Everyday Sunday School

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For children who are medically fragile, Sunday school doesn’t
have to be on Sunday. Julie’s first cancerous tumor was removed
when she was in first grade, ruining her near-perfect attendance.
By fourth grade, Julie had three more tumors. She lost her hair due
to chemotherapy, but never lost her love for God. When Julie
couldn’t go to church, her teacher and classmates visited her at
home or in the hospital. They shared stories, songs, prayers,
crafts, and posters from the lessons.

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Make Connections

When kids battle chronic or life-threatening illnesses, people
tend to pull away from the parents because they’re unsure of what
to say or do.

Don’t pull away. Make efforts to connect with these parents.
Don’t worry about saying the right thing — simply ask how they are
and let them talk.

In Jesse’s Shoes

sunday school

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Children learn not to judge what they don’t understand after
meeting Jesse and his sister in Beverly Lewis’ tender and realistic
new book. Readers discover that everyone is unique in God’s eyes
and deserves real friends. $9.99; Bethany House Publishers; www.bethanyhouse.com

Feel What I Feel

People fear what they don’t know. Rachel Olstad, mom to a child
with special needs, is working with the Southern Oregon Joni and
Friends Board to change that with interactive workshops called
“Come Feel What I Feel.” They visit schools, churches, and
organizations with displays promoting understanding of various
disabilities. Olstad shared five stations you can use in your
church.

“We post definitions and facts about disabilities on posters and
encourage people to read all the information before trying the
experiences for themselves,” says Olstad. “Once people feel what
children with disabilities experience, their hearts open toward
this ministry.” The displays are simple, and everyday items
facilitate the experiences.

• Which Way? — Using a hand mirror, have
participants copy a sentence by looking at its reverse image in the
mirror. This is how some children with dyslexia and central
processing dysfunctions see print. With patience and help, they can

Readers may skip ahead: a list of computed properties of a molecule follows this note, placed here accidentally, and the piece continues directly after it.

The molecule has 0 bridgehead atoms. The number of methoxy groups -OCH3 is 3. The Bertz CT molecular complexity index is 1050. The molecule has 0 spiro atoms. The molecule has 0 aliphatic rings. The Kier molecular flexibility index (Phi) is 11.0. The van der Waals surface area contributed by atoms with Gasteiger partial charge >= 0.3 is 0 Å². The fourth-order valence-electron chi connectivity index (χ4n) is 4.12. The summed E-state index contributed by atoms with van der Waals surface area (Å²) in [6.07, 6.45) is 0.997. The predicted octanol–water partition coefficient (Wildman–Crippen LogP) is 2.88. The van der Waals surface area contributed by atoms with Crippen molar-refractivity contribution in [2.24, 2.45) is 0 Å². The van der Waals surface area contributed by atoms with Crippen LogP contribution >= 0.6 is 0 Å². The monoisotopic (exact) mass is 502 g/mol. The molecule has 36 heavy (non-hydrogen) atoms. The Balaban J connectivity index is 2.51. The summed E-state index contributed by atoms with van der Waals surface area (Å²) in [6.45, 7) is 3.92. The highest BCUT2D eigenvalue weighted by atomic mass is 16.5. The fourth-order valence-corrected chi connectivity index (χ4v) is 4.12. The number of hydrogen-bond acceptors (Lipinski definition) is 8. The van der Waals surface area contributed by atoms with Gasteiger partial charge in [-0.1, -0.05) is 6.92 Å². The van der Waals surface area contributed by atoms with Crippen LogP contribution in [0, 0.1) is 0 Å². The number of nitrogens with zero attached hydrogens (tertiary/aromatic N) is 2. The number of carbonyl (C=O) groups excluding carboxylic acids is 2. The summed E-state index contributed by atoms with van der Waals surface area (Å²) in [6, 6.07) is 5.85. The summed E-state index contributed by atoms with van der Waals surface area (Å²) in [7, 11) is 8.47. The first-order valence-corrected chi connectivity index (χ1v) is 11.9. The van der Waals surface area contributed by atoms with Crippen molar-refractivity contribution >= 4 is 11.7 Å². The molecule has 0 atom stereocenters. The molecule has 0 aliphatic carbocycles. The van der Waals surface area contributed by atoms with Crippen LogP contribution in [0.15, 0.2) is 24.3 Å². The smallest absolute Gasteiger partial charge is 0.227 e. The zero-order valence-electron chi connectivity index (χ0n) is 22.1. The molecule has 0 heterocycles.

learn to read by seeing words in a different way.

• Tell Me If You Can — Some children with
autism have difficulty expressing emotions. To help people
experience this frustration, prepare cards describing different
emotional situations. People choose a card and try to get a friend
to understand what it says without using words.

• Walk in My Shoes — To understand what it
feels like to have physical impairments, ask participants to tie
shoelaces on a pair of boots while wearing large gloves. Or, ask
them to make a sandwich with one hand tied behind their back.
Children with cerebral palsy, birth defects, or amputations are
skilled at adapting to the world around them.

• Yes! No! Maybe So! — Some children have
paralysis that affects their communication. To understand how this
feels, create a picture collage and a poster with large letters of
the alphabet. Give participants straws to hold in their teeth, and
ask them questions they can only answer by pointing to a picture or
letters that spell out a word.

• Pour It On — To understand visual
impairments, blindfold participants and have them pour six ounces
of water into a cup with the help of a measuring stick. It’s always
appropriate to ask a blind person if he or she needs help, but many
can do things by themselves.

As Paul said in 2 Corinthians 12:9, God’s power shows up best in
weakness. When families affected by disability thrive at church, we
see God at work. In other words, we’re more aware of God when we’re
aware of others’ needs.


Pat Verbal is co-author of Special Needs — Special Ministry
(Group) and manager of curriculum development at the Christian
Institute on Disability at Joni and Friends International
Disability Center (www.joniandfriends.org).

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